I guess it’s never too late to right an old wrong, and if someone gets killed, well, that’s just how it goes. I’m half Irish (well, actually Irish, English and Scandinavian) on my mom’s side, but I feel no great love for Ireland or Dublin. I went there once in 2004, and the odds are I probably never will again. It’s just a rainy, foggy, pale imitation of London, and frankly I’d rather have the real thing. I just can’t get over the 800+ year-old bigotry that nobody will let go, despite the five decades that have now passed since independence and the two since the Good Friday Agreement. One expatriate from Belfast belongs to the same gym as I do, and during one conversation he still referenced the “fookin’ Prods.” Unfortunately I had neither my cell phone nor my limitless imagination with me (it was before 6 a.m.) or I would have whipped out a picture of me and a female friend and told him a whole story about how that was my wife, and she was from London (we met when I did a semester there in college). What’s more, she belonged to the Church of England, I attended Episcopal services with her, and we raised our children in the Episcopal church. And it gets better, her brother should have been standing up at our wedding, but he couldn’t because he was killed by an IED in 1988. So just who’s the “fookin’ Prod?”

  4. I still use Lee as an example of class in society. Lee wanted to be an engineer, but until recently, engineering has been considered in-between a white and blue collar profession. It was beneath Lee’s status to become an engineer. The only way he could respectably be an engineer is to be a military officer and work in the engineering corps. You can see the dismissal of engineers as not quite proper people even recently in the dismissal of the engineers’ concerns in the Space Shuttle Challenger and Columbia incidents. They weren’t taken seriously because they were ‘just engineers’, not proper managers.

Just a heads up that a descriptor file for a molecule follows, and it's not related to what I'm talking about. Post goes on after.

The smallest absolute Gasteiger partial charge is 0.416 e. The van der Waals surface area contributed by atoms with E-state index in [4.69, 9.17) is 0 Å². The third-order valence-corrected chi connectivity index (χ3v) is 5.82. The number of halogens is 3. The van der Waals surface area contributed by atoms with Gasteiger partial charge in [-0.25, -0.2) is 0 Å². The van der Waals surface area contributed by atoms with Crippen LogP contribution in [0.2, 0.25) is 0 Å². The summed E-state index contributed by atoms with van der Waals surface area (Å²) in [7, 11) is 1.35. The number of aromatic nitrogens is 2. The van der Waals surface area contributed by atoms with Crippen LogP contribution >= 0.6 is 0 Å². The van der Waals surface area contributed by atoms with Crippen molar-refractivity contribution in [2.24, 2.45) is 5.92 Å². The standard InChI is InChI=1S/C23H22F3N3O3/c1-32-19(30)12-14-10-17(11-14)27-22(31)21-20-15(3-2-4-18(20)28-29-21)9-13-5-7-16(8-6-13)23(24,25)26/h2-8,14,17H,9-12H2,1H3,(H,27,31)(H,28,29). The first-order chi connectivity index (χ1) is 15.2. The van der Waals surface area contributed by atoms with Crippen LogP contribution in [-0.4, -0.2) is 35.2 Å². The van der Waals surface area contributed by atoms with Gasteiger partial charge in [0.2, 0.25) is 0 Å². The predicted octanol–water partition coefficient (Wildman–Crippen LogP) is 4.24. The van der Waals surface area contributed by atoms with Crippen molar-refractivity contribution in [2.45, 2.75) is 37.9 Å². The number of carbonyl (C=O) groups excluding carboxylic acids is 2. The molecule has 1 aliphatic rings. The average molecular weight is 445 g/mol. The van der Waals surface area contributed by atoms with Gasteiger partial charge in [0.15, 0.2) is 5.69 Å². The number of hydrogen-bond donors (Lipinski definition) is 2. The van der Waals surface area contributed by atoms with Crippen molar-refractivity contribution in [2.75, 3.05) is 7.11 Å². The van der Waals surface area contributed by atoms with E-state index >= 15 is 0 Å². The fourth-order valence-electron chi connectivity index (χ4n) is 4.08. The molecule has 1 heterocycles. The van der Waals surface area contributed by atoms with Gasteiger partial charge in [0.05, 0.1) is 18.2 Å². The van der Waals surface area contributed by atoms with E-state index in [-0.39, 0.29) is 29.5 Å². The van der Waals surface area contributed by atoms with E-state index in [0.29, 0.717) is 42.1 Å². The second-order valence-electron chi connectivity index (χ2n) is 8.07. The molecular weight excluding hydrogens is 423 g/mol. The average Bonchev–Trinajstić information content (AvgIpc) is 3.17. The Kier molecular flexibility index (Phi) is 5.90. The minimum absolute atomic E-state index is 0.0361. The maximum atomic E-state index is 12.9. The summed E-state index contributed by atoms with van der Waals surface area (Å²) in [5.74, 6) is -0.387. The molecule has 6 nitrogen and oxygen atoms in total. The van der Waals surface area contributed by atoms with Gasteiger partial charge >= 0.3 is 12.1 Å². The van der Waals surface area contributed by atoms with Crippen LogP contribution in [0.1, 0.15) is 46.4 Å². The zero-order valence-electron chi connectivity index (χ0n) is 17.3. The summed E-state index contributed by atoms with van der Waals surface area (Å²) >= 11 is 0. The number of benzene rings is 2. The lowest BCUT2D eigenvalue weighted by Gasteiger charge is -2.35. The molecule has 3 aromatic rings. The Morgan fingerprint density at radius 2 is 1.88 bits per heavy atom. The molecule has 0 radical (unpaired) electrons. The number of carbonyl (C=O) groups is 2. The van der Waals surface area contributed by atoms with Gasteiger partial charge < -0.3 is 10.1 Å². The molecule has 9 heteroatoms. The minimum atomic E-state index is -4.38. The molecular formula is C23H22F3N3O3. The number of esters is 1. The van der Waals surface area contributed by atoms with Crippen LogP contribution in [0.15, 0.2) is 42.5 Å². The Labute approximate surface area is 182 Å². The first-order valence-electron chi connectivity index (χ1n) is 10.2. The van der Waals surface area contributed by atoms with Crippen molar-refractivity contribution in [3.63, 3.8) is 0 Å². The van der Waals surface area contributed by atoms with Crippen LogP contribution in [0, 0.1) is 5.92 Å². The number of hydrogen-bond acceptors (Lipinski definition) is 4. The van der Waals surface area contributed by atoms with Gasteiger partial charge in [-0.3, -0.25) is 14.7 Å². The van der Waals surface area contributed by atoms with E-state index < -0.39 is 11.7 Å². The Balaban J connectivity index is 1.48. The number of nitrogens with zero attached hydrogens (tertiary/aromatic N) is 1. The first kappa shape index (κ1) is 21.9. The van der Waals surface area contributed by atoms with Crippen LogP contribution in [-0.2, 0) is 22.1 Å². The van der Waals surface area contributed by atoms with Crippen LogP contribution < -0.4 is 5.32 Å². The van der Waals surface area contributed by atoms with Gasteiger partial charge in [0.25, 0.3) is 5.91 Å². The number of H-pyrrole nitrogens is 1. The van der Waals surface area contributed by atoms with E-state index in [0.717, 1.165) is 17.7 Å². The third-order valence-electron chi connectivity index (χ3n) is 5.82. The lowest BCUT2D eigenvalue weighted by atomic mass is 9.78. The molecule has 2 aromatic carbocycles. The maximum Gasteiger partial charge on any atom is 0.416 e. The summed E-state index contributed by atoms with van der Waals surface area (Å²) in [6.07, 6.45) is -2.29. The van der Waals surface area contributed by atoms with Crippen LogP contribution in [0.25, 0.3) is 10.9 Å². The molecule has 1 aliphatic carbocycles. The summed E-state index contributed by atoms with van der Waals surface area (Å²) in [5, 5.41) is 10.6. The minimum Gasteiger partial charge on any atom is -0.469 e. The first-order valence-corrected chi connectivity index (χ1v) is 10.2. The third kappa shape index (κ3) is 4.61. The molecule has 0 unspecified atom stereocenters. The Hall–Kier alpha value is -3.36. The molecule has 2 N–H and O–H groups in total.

• …and the Manager class can officially ‘Bite Me.’

      I cannot count the times a stuffed shirt, overeducated ‘manager’ who got his position because of who daddy was and whose ass he kissed overruled a recommendation given by highly qualified engineers who were dealing in reality rather than politics and a unethical bubble.

      Bridges and buildings have fallen, rockets exploded, electronics failed, and cars crashed from such instances.

      I was taught (at Texas A&M) that engineering ethics consisted of ‘make sure the bridge doesn’t fail,’ or ‘do the job right, because mother nature does not care about your feelings and will wreck your bad designs every time.’

      • Slick, my admiration for you just went up a notch or two. A&M (The Aggies) have, I’m told, one of the best engineering schools in the nation, possibly the world. Among other things, they teach you to THINK and it is obvious you’ve learned that lesson well.

Leave a Reply

Fill in your details below or click an icon to log in: Logo

You are commenting using your account. Log Out /  Change )

Twitter picture

You are commenting using your Twitter account. Log Out /  Change )

Facebook photo

You are commenting using your Facebook account. Log Out /  Change )

Connecting to %s

This site uses Akismet to reduce spam. Learn how your comment data is processed.